Thus, I propose to focus on authors who can guide me while I address all these questions, which are layered and complicated enough. I organize them in a list format to highlight their processual methods of thinking that allow incompleteness and growth, since learning with others is a never-ending endeavour (for me). In other words, this is my first attempt at a draft for a masterclass I would like to attend.

Speaking nearby: Trinh Minh-ha beautifully describes how she tries to escape the so-called objective world built by the white man. She reflects on the historical construction of man as the all-knowing subject of knowledge and truth that is allowed to speak for/on behalf of everyone else. Her strategy is simple yet effective: She alienates the white man as she freely plays with his thoughts, which she displays without naming them. She points out that man’s obsession with objectivity is actually a delusion produced by a positivist dream of neutrality. Trinh gestures at ‘a continuation striving for continuation’ rather than totalization — her voice is not the only one but speaks among many; she does not speak about but nearby.4 Following her reasoning, there is no writing that would not refer to other texts; there is no I nor you to come first. Then, the act of writing creates a dialogical encounter through which one can recognize the relationality of self as a prism of reflection that necessarily implies collectivity as much as connectivity.5

Speculative thinking: Sadie Plant gathers different facts and quotes to create ‘connectedness across time and space’ as if ‘weaving different textures together’.6 Through her protagonists, she weaves threads of speculation by interlinking history, science, and fiction. When I first read her book, I held it in my hand as an academic text that was serious and professional. Shortly afterward, I visited an exhibition inspired by the book and changed my perception of it to a fictional novel. Even though this revelation irritated me, I soon realized that this gesture of combining fiction and academic standards fascinated me all along. Isn’t it the sheer display of free thinking that appealed to my intellect? When I read her book, I dreamed of forming a friendship with Plant’s protagonists, Ada and Eve.7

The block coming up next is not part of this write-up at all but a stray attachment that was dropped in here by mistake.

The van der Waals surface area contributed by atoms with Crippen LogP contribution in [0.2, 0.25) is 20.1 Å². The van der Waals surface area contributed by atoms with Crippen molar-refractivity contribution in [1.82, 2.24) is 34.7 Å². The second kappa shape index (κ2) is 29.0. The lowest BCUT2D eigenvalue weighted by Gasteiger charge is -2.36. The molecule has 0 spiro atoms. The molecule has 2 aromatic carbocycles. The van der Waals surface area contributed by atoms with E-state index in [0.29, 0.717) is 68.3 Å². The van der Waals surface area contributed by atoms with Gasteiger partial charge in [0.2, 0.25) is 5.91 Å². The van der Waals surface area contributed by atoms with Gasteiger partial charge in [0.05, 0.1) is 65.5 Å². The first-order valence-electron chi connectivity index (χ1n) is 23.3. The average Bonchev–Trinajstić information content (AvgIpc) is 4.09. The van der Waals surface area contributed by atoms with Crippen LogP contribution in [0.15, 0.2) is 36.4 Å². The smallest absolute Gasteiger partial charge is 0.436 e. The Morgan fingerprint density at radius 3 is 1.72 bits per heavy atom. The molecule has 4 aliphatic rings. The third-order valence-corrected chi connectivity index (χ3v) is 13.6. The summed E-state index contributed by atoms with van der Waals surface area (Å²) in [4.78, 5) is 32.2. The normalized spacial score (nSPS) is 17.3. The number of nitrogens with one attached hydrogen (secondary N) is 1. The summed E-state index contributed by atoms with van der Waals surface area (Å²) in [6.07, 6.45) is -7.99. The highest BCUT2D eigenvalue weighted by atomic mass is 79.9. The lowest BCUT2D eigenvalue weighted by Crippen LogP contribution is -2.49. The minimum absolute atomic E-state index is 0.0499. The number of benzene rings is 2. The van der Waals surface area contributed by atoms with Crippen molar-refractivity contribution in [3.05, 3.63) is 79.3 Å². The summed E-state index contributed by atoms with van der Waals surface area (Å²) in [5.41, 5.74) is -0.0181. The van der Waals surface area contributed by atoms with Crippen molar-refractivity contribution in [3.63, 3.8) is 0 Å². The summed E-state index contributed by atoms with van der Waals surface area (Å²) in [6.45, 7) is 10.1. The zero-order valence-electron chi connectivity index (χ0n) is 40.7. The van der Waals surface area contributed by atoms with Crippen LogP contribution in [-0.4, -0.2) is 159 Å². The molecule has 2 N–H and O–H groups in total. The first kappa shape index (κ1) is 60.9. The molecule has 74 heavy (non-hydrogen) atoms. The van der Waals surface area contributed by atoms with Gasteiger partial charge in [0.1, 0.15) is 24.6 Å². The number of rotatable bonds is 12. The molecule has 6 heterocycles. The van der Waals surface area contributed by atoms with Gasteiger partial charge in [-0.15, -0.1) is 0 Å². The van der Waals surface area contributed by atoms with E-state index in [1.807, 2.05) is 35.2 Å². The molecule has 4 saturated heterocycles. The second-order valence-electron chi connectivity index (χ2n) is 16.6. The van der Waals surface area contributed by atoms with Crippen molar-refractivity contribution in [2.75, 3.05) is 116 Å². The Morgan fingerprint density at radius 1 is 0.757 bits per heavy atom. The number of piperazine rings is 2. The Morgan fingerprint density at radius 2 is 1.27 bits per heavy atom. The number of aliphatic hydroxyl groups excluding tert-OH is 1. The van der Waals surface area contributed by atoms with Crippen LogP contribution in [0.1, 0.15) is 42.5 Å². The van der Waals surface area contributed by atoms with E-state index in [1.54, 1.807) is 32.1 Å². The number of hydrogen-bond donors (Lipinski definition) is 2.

Critical fabulation: Saidiya Hartman’s concept of critical fabulation is an exemplary approach for scholars who seek to appropriate fiction to create a historical reality for those whose existence has been denied for too long. By re-enacting the phantom experience of the overlooked and unseen, Hartman not only explores what they might have been but also deconstructs and reformulates the tropes of (official) history-writing. The act of fabulation, registering the absent presence of those left out of official histories, disrupts the conventions of the archive and of history-writing that have been built upon the white man’s claims to truth under the guise of objectivity. Indeed, her critical, fact-based fabulation reveals that the voice of the oppressed was always dominated by the oppressor even when included within the text. In other words, the oppressor dominated the narration of reality by means of silencing and speaking on behalf of the other. The author, a descendant of the oppressed, reformulates as much as she deconstructs the tools of the oppressor to find her voice beyond this colonial, binary logic that reduces her to the role of the oppressed. Hence, Hartman’s theoretical work gains political relevance by blurring the boundaries between categories, such as reality and fiction, and thus dismantling the system of opposites.8

Cosmopolitan science: Anna Tsing argues that we have to reopen our imagination to a ‘cosmopolitan science’ that is composed of patches rather than constituted by totalizing domination. In this approach, academic discourse and its epistemic regimes embrace their relational, incomplete nature as part of a large, shifting multitude. While researching the globalized commodity chains of matsutake mushrooms across national borders and scientific paradigms, Tsing engages with multiple and sometimes conflicting practices and motivations of different stakeholders, farmers, amateurs, contributors, and sellers. For her, scientists should stay open to an encounter with the varied aspects of so-called shared reality and the heterogeneity through which even totalizing systems like capitalism operate. Not surprisingly, Tsing situates her work at the expanding edges of academic discourse by experimenting with writing styles, too. For example, she incorporates proses that bring forth her voice as well as the poetic nature of living and knowing. What fascinates me is the very gesture of sharing knowledge in an accessible, demystifying language as she evokes fictions and narratives historically tied to a community, a collective.9